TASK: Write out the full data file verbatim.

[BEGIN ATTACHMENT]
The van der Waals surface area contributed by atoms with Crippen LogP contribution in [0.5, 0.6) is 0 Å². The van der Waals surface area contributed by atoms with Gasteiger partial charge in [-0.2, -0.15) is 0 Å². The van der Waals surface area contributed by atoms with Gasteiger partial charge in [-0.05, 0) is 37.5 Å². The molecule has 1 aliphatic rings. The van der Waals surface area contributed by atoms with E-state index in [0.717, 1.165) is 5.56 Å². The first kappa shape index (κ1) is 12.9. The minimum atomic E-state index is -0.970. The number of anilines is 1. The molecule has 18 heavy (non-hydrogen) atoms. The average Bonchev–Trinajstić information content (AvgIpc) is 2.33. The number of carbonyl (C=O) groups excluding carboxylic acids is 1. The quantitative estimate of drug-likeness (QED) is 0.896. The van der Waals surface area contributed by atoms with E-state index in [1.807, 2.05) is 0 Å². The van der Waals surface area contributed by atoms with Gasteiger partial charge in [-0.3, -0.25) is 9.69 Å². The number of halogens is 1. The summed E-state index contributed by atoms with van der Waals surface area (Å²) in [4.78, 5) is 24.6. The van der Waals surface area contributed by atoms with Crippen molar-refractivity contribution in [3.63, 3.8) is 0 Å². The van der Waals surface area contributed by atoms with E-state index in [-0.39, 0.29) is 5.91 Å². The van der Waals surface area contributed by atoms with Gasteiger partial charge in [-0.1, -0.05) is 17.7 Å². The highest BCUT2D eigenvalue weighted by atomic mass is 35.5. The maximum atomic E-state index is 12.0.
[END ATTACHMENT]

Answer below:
The van der Waals surface area contributed by atoms with Crippen LogP contribution in [0.5, 0.6) is 0 Å². The van der Waals surface area contributed by atoms with Gasteiger partial charge in [-0.2, -0.15) is 0 Å². The van der Waals surface area contributed by atoms with Gasteiger partial charge in [-0.05, 0) is 37.5 Å². The molecule has 1 aliphatic rings. The van der Waals surface area contributed by atoms with E-state index in [0.717, 1.165) is 5.56 Å². The first kappa shape index (κ1) is 12.9. The minimum atomic E-state index is -0.970. The number of anilines is 1. The molecule has 18 heavy (non-hydrogen) atoms. The average Bonchev–Trinajstić information content (AvgIpc) is 2.33. The number of carbonyl (C=O) groups excluding carboxylic acids is 1. The quantitative estimate of drug-likeness (QED) is 0.896. The van der Waals surface area contributed by atoms with E-state index in [1.807, 2.05) is 0 Å². The van der Waals surface area contributed by atoms with Gasteiger partial charge in [-0.3, -0.25) is 9.69 Å². The number of halogens is 1. The summed E-state index contributed by atoms with van der Waals surface area (Å²) in [4.78, 5) is 24.6. The van der Waals surface area contributed by atoms with Crippen molar-refractivity contribution in [3.63, 3.8) is 0 Å². The van der Waals surface area contributed by atoms with E-state index in [-0.39, 0.29) is 5.91 Å². The van der Waals surface area contributed by atoms with Gasteiger partial charge in [-0.1, -0.05) is 17.7 Å². The highest BCUT2D eigenvalue weighted by atomic mass is 35.5. The maximum atomic E-state index is 12.0.